Latest reports received on October 14 indicate the fighting is moving closer to Tal Tamr where some 3,600 displaced families have reportedly arrived and are hosted at both collective shelters and with host communities. Parts of the M4 highway are now reportedly under Turkish control.

Explosions and shelling in Quamishli city appear to have ceased on October 14 further to numerous incidents reported over the previous days. On October 13, some 5,000 people were reportedly displaced from Ein Issa town towards both the southern rural areas of EinIssa and Ar-Raqqa city as a result of these developments.

Several hundred families also reportedly left Menbij in anticipation of hostilities in the area.

As the military movements in and around Menbij area intensified on October 14, local sources have reported that the crossing into northern Aleppo countryside has been closed for civilians. On both sides of the border, reports and media continue to report civilian injuries and deaths as a result of shelling across the border.

Humanitarian impact

Given the fast-evolving developments on October 13 and 14, the full humanitarian impact of the current military operation remains difficult to ascertain. The United Nations and its partners remain concerned about the humanitarian situation in northeast Syria as many of those affected by the on-going hostilities have already experienced immense physical and mental stress as a result of almost nine years of conflict and repeated displacement.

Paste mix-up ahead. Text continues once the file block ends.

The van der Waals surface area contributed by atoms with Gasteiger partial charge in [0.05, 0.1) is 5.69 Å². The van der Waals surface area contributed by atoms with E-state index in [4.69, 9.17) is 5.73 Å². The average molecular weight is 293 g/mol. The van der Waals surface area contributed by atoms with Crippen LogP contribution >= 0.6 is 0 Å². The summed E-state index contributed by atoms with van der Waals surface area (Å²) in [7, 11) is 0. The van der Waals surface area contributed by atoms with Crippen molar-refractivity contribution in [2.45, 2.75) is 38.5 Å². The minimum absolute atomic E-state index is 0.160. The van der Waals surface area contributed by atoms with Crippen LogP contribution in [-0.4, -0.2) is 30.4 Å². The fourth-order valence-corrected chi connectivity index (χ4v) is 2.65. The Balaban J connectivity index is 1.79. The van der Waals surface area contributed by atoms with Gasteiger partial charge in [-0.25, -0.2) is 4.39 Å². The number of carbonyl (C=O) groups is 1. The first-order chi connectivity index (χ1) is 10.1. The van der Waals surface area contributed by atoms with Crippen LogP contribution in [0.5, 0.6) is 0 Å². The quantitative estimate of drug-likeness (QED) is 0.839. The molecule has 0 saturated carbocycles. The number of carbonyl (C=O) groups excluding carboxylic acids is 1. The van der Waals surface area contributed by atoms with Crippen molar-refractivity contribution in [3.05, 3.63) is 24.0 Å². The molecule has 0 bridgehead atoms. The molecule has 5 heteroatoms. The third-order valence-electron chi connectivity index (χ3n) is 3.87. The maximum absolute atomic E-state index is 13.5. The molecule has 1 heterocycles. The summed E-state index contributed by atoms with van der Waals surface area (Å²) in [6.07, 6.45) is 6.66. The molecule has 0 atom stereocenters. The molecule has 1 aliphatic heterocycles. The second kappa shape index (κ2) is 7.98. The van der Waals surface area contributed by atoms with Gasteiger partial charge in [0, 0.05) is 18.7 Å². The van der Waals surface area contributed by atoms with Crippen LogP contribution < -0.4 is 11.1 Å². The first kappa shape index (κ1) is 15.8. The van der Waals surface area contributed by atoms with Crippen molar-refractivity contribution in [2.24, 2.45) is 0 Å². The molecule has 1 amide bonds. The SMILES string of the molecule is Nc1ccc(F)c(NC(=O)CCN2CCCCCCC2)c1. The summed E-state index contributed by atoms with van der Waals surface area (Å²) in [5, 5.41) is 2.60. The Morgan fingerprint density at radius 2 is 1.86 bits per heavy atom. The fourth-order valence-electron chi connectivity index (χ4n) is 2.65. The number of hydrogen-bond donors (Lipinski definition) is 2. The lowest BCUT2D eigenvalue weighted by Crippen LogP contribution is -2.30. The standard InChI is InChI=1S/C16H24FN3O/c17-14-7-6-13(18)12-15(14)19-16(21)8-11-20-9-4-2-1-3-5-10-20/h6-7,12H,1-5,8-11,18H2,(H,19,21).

At the time of reporting, an estimated 2000,000 people have been displaced since the onset of the operation, and additional reports of people on the move continue to be received. As such, the actual number of displaced may be higher. Also, movements remain fluid as most people have been observed seeking alternative accommodation options a few days after arriving at the shelters and therefore moving several times.

To date, most displacements took place from Ras al-Ain and Tell Abiad. For the population along the Syrian/Turkish border who remain in the area, the situation is both dire and unsafe as hostilities continue and humanitarian partners have a limited capacity to respond. 

The protection situation of IDPs and the civilian population remains a critical concern given the evolving situation and increasing displacement. There are immediate concerns for the remaining population in Ein Issa camp. It is imperative that civilians are protected from direct attacks and the effects of hostilities, allowed to move in safety and voluntarily to safe places, with special protection afforded to children, including those formerly and or allegedly to be associated with armed forces or armed groups (CAFAAG).

Safe access of humanitarian actors to these areas to deliver assistance is needed. Grave concerns remain for the civilians at Ein Issa camp, hosting approximately 13,000 people, and where services have been suspended since October 13, including provision of water and bread, as hostilities and shelling in the vicinity of the camp continued throughout the day.